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Flippin’ Fiddler Scott Woods will be ‘Fiddling in the key of eh? in Fort Macleod

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Scott Woods brings his ‘Fiddling in the key of . . . eh?’ show to Fort Macleod on Saturday, June 6.

The Flippin’ Fiddler returns to Fort Macleod early next month.
Scott Woods and his band perform their “Fiddling in the key of . . . eh?” show at 7 p.m. Saturday, June 6 at the Fort Macleod and District Community Hall.
Woods is a two-time winner of the Canadian Open Fiddle Contest, two-time winner of the Canadian Grand Masters Fiddle Championship as well as Fiddle Entertainer of the Year.
Woods has performed numerous times in Fort Macleod and each time brings a new and unique show.
“Fiddling in the key of . . . eh?” is based on a discovery Woods made as he crossed Canada more than 35 times in his career.
“What I thought was Canadian fiddle music was very different in the eyes of people who live in Cape Breton, as it is for those in Prince Edward Island, or Quebec, or the Prairies,” Woods said.
There is influence in Canadian fiddling from Scotland, Ireland, France, the Metis, Eastern Europe and Ukrainian fiddling. Acadians mixed their style with local music in southern Louisiana and that became Cajun music.
“It’s very different styles, almost like a dialect in speech,” Woods said. “They might play the same tune but the way they play them is sometimes significantly different. We’re kind of exploring those different dialects in fiddle music across Canada.”
“Fiddling in the key of . . . eh?” showcases tunes in the various styles from across Canada.
Preparing for the show presented its share of challenges.
Woods grew up listening to different styles of music so it was familiar, but he does not claim to be an expert in all the styles the audience will hear June 6.
“I had to really pull up my socks and do some listening to really nail the styles,” Woods said. “Probably the most challenging was the Metis style of fiddling. It’s just got such a unique approach to the melodic line.”
An old-time fiddler such as Woods will play an eight-bar phrase before it repeats before moving on to another eight-bar phrase that repeats. Metis fiddling might have 15 1/2 bars, or 7 1/2 bars, and then it repeats.
“It’s really hard to get your ahead around, so I really struggled with that,” Woods said. “It was a good challenge. It was fun, for sure.”
The “Fiddling in the key of . . . eh?” tour is intended to introduce the different styles to people across the country who might not be familiar with them.
“Our cultures are getting lost in each other, and I think the fiddle styes are too,” Woods said of the reality of today’s ease of travel and communication through the Internet.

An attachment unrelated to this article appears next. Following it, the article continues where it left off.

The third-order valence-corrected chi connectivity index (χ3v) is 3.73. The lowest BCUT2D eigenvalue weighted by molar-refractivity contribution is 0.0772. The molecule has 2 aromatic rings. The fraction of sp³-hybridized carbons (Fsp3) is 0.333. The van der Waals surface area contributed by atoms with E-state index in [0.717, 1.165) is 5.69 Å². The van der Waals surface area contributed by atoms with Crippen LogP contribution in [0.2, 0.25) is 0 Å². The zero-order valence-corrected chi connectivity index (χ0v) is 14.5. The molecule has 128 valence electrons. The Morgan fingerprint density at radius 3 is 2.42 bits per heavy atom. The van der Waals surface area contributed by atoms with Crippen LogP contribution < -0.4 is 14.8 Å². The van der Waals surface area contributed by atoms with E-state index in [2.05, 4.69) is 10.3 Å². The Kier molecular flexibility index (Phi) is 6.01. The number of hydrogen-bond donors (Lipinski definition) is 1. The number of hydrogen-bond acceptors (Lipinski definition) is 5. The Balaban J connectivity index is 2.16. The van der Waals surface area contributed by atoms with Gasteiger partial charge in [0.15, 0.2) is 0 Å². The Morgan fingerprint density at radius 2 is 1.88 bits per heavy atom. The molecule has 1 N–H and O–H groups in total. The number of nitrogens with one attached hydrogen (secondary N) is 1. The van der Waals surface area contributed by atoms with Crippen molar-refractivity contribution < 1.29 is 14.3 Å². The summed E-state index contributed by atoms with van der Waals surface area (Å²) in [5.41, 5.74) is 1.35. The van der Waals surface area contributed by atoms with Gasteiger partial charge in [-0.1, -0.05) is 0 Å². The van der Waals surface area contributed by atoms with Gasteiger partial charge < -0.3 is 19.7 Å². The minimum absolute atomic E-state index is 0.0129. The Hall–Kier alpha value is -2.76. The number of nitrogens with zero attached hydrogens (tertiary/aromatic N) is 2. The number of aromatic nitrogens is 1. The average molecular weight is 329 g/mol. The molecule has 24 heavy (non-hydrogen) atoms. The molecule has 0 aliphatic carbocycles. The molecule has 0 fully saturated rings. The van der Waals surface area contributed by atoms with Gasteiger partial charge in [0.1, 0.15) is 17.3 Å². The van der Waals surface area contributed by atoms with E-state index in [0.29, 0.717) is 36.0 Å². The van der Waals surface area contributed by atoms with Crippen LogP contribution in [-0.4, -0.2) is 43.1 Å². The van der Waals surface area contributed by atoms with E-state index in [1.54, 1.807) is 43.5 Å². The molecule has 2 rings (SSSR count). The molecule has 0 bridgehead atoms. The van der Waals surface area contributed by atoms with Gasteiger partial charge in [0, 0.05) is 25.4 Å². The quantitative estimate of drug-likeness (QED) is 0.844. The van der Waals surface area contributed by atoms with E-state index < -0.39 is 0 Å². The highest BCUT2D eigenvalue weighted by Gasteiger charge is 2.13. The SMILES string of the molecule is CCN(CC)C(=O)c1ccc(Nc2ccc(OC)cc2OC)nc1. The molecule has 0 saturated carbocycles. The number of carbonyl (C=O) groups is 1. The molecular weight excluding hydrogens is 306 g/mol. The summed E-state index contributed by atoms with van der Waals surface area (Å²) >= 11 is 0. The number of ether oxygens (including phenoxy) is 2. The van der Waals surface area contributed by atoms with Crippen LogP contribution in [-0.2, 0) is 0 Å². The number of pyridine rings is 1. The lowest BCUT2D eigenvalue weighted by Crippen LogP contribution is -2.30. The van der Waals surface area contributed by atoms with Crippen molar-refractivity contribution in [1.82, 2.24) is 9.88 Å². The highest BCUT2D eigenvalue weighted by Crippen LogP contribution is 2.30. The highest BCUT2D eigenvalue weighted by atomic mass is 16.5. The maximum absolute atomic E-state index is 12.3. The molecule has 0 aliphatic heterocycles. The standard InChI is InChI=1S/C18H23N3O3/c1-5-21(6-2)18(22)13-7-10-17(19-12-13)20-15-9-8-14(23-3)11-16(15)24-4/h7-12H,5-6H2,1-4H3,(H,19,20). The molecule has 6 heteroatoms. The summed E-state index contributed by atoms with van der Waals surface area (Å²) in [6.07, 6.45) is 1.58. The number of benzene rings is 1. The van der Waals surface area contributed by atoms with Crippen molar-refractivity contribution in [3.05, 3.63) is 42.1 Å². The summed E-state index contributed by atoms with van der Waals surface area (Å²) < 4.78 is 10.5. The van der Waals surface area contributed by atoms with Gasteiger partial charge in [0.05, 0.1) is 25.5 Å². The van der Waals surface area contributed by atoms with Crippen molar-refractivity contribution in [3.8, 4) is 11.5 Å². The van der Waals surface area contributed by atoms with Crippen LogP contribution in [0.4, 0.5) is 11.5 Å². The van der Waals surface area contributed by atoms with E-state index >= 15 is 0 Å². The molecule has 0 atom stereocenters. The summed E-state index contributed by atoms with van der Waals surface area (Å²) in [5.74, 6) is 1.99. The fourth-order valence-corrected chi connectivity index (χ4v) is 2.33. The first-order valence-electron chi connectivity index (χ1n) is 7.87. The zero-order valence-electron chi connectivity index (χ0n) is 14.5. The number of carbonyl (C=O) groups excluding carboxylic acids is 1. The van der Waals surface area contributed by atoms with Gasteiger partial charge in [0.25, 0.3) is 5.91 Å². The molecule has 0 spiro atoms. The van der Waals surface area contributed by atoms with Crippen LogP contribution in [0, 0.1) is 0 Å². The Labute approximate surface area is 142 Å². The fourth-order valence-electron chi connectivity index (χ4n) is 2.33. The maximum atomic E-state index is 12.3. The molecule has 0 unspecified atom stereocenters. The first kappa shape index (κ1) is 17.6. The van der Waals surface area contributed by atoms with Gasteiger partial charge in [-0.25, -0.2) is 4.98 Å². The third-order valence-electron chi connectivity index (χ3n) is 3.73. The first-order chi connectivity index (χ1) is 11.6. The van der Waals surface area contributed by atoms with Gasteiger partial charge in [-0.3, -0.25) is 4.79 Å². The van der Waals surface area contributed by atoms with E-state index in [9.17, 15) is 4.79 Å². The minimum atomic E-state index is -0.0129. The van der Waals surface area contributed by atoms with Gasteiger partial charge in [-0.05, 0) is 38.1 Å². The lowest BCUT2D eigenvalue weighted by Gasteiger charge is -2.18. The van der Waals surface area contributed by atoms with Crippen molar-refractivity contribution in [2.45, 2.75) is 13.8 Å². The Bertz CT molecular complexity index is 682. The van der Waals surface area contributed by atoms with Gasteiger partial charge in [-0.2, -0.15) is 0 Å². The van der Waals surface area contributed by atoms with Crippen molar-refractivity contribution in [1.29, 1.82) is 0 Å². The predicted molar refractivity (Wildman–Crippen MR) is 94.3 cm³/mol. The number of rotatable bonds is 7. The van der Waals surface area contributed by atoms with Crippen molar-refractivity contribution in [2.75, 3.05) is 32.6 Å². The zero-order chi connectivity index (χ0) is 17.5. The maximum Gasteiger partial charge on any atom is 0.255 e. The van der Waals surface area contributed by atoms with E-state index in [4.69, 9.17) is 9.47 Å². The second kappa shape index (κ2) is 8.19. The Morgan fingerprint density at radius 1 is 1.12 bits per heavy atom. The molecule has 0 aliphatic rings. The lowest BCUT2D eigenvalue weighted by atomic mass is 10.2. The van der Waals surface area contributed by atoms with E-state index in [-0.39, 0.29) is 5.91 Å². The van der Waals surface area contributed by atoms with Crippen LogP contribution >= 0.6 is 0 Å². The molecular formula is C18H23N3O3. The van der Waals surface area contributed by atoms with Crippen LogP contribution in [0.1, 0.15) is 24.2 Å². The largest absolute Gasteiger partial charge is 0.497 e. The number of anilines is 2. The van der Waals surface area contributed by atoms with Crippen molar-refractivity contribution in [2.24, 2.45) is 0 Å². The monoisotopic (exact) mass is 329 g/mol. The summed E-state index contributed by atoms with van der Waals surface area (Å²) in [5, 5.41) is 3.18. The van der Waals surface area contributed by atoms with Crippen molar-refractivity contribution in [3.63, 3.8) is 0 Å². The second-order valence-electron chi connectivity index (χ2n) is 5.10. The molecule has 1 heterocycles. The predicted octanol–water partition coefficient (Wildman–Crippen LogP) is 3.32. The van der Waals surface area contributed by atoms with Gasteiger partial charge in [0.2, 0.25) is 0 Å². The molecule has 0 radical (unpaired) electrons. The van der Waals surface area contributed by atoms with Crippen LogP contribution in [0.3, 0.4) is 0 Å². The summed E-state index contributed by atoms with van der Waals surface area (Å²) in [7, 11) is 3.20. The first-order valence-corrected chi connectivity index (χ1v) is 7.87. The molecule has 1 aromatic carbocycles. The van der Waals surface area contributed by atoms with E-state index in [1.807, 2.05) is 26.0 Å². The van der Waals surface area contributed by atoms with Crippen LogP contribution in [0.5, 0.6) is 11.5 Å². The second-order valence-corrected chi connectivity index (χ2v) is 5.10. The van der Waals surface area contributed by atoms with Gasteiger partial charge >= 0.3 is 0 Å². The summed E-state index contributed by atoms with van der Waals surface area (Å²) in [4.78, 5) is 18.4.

“These styles were the origin of some of the great fiddlers of the past,” Woods said. “It’s just a way to reflect on where we came from.”
Woods also hopes to inspire young fiddlers in the audience to branch out of their local style and try others.
“By no means am I an expert at these different styles but I have tried to be as authentic as I can,” Woods said.
Popular Nova Scotia tenor Tommy Leadbeater of Cape Breton Island has returned to the tour, bringing his passion for the music of his home.
“He lives these songs,” Woods said. “It’s a very heartfelt performance, and he’s such an energetic performer on stage.”
East Coast Music Award winner Bruce Timmins, who is also from Cape Breton is on guitar.
“They’re complete opposites, Bruce and Tommy,” Woods said. “Bruce is very shy, very quiet, very unassuming, but I’ll tell you, you put a guitar in his hand it just becomes part of him. He is so passionate about the music.”
Wes Dymond, who has played a variety of styles from big band to classical and who plays regularly with a country band, returns to the tour on drums.
“He’s a real asset, very solid,” Woods said.
Kyle Waymouth is on tour again, this time playing bass and demonstrating his Canadian championship step dancing.
Step dancing always grabs the audience at Woods’ show.
“It’s so energetic, it’s so fun,” Woods said. “And Kyle is the best in Canada. People are in awe watching it, because his feet move so fast.”
Woods near the end of his show will do some of the tricks for which he has become famous: playing the fiddle behind his back, while rolling a barrel, and while performing a running front somersault.
Wood and his band have raised more than $2-million for the organizations that host his show in the various towns and cities.
Proceeds from the show in Fort Macleod go to Holy Cross Parish, and Woods is pleased to support the cause.
“It’s a win-win for us,” Woods said. “We love to play, we love the people, and we love the tunes.”
Woods and his band have many devoted followers in all parts of the country, like the women in Red Deer who brings a pie each time she comes to a show.
“We never feel like we’re very far from home, no matter where we are in Canada,” Woods said.
For tickets call Harvey Bourassa at 403-553-3822; Charlotte Balkham at 403-553-3291; Annett Seymour at 403-625-4118; Elaine Erick at 403-553-3147; Travis Doyle at 403-553-2437; Bob and Linda Ripley at 403-553-3871; Blanche and Rick Lemire at 403-627-2963; or David Hughes at 403-553-3388.

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